N.Korea sought summit after warship sinking: report

SEOUL, Aug 19, 2010 (AFP) - North Korea proposed a summit with South Korea even after tensions mounted dramatically over the deadly sinking of one of Seoul's warships, a newspaper reported.

North Korea made the proposal last month in an apparent bid to secure economic aid from South Korea but the idea was rejected by Seoul, the Dong-A Ilbo newspaper reported Wednesday, quoting an unnamed high-ranking official.

"North Korea sent us a request to hold an inter-Korean summit even after it sank the (warship)," the official said, referring to what South Korea says was an attack by North Korea on a corvette in March that killed 46 sailors.

"This is its typical carrot-and-stick strategy. North Korea superficially proclaims military retaliation against sanctions imposed on it, while suggesting an inter-Korean summit under the table."

But the South's unification ministry denied the report.

"The report is not true," spokeswoman Lee Jong-Joo told reporters. "North Korea has yet to change its attitude."

South Korean police SWAT team members run past an exhibit mascot during an anti-terror drill as part of a joint US-South Korean military exercise in Seoul on August 18, 2010. AFP

Pyongyang had wanted Seoul to resume economic assistance before any summit between President Lee Myung-Bak and its leader Kim Jong-Il, Dong-A said.

It called for a summit last December, designating then South Korean labour minister Yim Tae-Hee as dialogue partner, but Seoul failed to give a clear answer to Pyongyang for months, the paper said.

Yim, one of Lee's close confidants, reportedly held a secret meeting with a North Korean official in Singapore late last year in an unsuccessful attempt to arrange a summit.

After Yim became chief of presidential staff last month, the North asked Seoul to send someone to the North's border city of Kaesong for discussions on the proposed summit, Dong-A said.

A South Korean official did travel to Kaesong but told North Korean officials that Seoul would not accept Pyongyang's proposal, citing cross-border tensions, it said.

Seoul and Pyongyang have been engaged in a war of words since the March sinking of the Cheonan near the disputed sea border, which a multinational inquiry found was caused by a North Korean torpedo.

The two neighbours held a first-ever summit in 2000 and a second followed in 2007, when Seoul's left-leaning leaders were practising a "sunshine" aid and engagement policy with Pyongyang.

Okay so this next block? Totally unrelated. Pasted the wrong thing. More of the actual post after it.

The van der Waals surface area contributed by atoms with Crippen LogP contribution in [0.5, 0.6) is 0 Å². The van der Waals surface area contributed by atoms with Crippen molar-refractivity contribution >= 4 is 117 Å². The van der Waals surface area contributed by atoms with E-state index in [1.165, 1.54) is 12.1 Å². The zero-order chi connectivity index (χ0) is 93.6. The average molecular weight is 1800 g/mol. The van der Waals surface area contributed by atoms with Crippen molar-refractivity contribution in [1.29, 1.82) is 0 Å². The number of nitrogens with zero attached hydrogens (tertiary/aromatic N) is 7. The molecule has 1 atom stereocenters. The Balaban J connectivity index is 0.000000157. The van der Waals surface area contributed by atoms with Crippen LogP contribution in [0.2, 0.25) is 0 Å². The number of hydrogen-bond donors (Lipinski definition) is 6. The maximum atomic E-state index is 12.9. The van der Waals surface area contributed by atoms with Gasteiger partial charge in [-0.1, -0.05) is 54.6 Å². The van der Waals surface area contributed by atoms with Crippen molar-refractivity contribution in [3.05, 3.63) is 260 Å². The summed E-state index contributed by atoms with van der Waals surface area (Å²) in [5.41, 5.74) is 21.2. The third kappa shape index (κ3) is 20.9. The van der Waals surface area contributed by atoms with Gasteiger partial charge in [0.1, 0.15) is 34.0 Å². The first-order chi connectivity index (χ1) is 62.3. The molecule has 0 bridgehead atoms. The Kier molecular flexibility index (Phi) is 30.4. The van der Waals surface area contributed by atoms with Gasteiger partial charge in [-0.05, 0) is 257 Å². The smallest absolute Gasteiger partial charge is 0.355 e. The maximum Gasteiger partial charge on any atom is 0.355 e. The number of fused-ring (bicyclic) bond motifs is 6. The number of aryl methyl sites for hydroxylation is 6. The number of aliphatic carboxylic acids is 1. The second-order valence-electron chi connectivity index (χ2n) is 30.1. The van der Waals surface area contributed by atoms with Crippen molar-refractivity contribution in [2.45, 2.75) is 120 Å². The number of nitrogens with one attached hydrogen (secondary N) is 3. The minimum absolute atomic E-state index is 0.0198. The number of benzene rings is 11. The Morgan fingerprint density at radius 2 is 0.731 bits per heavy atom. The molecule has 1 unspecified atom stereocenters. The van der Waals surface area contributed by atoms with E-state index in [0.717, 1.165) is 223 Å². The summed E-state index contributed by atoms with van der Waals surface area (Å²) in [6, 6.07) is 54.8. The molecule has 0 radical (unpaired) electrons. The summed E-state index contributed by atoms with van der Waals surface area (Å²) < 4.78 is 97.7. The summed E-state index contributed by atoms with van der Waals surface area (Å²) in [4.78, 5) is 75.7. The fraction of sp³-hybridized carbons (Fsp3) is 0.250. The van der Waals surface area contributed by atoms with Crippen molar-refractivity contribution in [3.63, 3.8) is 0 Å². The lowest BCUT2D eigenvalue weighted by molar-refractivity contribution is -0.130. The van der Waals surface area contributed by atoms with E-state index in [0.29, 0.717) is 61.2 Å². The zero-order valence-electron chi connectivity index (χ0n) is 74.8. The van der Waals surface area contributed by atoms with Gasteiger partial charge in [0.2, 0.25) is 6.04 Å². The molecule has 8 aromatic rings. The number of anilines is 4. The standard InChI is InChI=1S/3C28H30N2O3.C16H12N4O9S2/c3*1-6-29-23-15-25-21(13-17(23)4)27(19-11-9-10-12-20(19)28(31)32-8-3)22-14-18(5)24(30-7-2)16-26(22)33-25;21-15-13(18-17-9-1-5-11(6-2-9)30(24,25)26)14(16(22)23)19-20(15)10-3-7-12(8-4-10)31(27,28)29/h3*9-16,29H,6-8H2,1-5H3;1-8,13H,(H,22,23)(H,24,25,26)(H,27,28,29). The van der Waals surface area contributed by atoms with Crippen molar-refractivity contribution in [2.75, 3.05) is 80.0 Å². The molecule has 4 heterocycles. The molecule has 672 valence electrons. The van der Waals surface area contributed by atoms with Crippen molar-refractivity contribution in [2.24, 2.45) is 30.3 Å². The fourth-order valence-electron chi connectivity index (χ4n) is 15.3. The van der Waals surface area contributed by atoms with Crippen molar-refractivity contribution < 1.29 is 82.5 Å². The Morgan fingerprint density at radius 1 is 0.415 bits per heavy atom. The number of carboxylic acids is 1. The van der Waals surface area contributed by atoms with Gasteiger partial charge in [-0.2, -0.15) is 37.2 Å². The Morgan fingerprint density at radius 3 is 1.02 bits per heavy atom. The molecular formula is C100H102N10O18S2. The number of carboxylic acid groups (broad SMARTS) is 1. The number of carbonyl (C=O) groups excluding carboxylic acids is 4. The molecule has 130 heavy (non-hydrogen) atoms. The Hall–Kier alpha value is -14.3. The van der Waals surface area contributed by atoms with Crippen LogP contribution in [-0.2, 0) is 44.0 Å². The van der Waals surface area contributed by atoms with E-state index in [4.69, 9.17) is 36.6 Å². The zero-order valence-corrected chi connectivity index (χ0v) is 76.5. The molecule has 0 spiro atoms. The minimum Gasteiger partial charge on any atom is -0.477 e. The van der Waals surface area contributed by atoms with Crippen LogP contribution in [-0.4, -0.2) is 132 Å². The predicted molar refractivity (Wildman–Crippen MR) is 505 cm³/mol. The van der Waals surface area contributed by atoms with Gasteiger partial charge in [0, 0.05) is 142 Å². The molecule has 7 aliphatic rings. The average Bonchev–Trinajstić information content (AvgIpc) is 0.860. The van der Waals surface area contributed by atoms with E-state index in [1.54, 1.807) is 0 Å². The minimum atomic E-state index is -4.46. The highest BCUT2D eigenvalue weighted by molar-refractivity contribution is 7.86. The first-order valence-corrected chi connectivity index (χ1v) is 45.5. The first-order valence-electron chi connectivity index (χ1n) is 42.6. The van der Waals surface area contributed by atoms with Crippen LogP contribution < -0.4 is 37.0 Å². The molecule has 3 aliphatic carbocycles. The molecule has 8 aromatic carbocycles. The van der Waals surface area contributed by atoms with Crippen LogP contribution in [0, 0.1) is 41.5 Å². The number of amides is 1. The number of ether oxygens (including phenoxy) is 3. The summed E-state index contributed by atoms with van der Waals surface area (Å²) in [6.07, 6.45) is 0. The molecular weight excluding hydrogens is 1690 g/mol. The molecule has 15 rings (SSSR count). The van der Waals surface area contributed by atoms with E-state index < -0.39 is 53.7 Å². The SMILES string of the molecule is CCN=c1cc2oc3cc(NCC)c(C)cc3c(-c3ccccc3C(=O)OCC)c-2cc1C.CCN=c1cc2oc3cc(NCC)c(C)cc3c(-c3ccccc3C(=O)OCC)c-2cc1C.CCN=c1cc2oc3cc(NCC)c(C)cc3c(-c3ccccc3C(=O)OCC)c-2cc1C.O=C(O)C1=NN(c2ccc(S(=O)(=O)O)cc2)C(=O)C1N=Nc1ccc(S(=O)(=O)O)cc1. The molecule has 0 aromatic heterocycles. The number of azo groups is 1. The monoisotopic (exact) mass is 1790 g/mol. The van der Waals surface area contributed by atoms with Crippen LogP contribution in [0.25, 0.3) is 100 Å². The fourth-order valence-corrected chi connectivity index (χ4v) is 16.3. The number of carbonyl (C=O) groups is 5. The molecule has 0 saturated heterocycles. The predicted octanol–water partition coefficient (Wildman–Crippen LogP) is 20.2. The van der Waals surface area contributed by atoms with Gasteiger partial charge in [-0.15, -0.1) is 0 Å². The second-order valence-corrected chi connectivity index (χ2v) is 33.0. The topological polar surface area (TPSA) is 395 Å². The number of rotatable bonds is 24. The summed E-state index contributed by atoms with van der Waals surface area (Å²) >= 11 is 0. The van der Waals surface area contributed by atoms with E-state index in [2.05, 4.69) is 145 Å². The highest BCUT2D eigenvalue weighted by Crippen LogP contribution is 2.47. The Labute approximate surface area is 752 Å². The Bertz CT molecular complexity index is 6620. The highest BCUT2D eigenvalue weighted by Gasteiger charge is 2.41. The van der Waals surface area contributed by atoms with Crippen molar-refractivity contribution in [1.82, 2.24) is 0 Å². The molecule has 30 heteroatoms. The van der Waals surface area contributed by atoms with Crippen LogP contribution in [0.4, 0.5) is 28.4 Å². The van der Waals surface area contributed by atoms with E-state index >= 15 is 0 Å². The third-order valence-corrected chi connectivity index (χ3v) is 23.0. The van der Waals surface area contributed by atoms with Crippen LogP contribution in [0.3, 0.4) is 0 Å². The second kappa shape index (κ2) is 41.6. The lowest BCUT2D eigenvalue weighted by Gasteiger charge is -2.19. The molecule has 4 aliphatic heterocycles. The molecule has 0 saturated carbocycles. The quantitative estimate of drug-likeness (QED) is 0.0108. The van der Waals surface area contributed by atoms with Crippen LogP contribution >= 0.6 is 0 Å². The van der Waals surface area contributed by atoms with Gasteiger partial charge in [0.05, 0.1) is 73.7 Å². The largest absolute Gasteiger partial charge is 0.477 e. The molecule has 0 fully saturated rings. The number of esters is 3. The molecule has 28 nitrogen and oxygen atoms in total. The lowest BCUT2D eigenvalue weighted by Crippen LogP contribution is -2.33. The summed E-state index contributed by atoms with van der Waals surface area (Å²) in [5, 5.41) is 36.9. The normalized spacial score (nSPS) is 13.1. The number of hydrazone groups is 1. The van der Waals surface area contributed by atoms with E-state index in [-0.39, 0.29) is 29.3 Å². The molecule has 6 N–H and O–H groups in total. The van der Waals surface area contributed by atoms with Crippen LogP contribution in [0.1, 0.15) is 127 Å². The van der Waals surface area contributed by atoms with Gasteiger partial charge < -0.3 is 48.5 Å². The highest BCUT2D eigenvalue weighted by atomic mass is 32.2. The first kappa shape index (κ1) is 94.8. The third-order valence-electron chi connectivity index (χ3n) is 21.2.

Lee, a conservative, took office in 2008 and linked major aid to progress in the North's nuclear disarmament, sparking anger in Pyongyang. Nevertheless, the impoverished North put out peace feelers about a year ago.

In a speech Sunday, Lee outlined a three-step plan for reunification with the North, starting with Pyongyang giving up its nuclear arsenal.

But the North blasted Lee's plan as "ridiculous rhetoric to force the DPRK (North Korea) to disarm itself".

"The vituperations let loose by the traitor are tantamount to a declaration of an all-out confrontation to bring down the system in the DPRK," the Committee for the Peaceful Reunification of Korea said in a statement Tuesday.

South Korea and the United States launched their annual Ulchi Freedom Guardian joint exercises Monday, the latest in a series being staged by the South either alone or with the US.

The Pentagon on Wednesday confirmed a South Korean press report that Washington and Seoul were planning a joint anti-submarine exercise in the Yellow Sea in September.

"We are going to continue a series of exercises that are of a defensive nature and are designed to send a clear message to North Korea," said Pentagon spokesman Bryan Whitman.

"The next exercise in that series will focus on anti-submarine warfare. The exercise will be conducted in the waters off the western coast of the Korean peninsula and begin early next month."

The North's foreign ministry warned Wednesday that Pyongyang "is ready both for dialogue and war and has all means and methods to defend itself".

"The US and the South Korean authorities should understand that there is a critical point in the tension, too, and should not calculate they can evade the blame for the explosive situation," a ministry spokesman said, in a statement quoted by state media.

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